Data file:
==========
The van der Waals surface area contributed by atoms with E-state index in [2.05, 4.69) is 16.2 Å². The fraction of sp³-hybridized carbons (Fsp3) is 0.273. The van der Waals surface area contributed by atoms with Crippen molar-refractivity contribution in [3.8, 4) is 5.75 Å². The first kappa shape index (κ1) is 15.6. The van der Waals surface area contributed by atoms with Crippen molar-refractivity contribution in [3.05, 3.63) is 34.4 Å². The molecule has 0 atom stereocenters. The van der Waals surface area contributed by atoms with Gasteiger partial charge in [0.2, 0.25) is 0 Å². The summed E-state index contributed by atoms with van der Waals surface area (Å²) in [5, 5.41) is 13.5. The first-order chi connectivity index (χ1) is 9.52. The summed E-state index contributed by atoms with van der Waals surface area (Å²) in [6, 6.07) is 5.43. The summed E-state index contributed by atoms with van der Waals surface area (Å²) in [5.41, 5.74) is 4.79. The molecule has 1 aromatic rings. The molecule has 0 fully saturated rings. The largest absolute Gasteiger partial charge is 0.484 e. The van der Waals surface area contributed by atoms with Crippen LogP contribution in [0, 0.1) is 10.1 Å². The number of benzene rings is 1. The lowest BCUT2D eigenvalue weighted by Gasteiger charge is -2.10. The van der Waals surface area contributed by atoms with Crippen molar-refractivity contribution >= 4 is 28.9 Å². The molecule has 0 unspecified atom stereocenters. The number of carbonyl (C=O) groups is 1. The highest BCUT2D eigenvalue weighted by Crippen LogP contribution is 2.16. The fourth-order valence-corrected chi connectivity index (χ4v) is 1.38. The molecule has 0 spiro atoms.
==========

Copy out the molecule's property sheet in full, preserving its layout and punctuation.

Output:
The van der Waals surface area contributed by atoms with E-state index in [2.05, 4.69) is 16.2 Å². The fraction of sp³-hybridized carbons (Fsp3) is 0.273. The van der Waals surface area contributed by atoms with Crippen molar-refractivity contribution in [3.8, 4) is 5.75 Å². The first kappa shape index (κ1) is 15.6. The van der Waals surface area contributed by atoms with Crippen molar-refractivity contribution in [3.05, 3.63) is 34.4 Å². The molecule has 0 atom stereocenters. The van der Waals surface area contributed by atoms with Gasteiger partial charge in [0.2, 0.25) is 0 Å². The summed E-state index contributed by atoms with van der Waals surface area (Å²) in [5, 5.41) is 13.5. The first-order chi connectivity index (χ1) is 9.52. The summed E-state index contributed by atoms with van der Waals surface area (Å²) in [6, 6.07) is 5.43. The summed E-state index contributed by atoms with van der Waals surface area (Å²) in [5.41, 5.74) is 4.79. The molecule has 1 aromatic rings. The molecule has 0 fully saturated rings. The largest absolute Gasteiger partial charge is 0.484 e. The van der Waals surface area contributed by atoms with Crippen LogP contribution in [0, 0.1) is 10.1 Å². The number of benzene rings is 1. The lowest BCUT2D eigenvalue weighted by Gasteiger charge is -2.10. The van der Waals surface area contributed by atoms with Crippen molar-refractivity contribution >= 4 is 28.9 Å². The molecule has 0 unspecified atom stereocenters. The number of carbonyl (C=O) groups is 1. The highest BCUT2D eigenvalue weighted by Crippen LogP contribution is 2.16. The fourth-order valence-corrected chi connectivity index (χ4v) is 1.38. The molecule has 0 spiro atoms.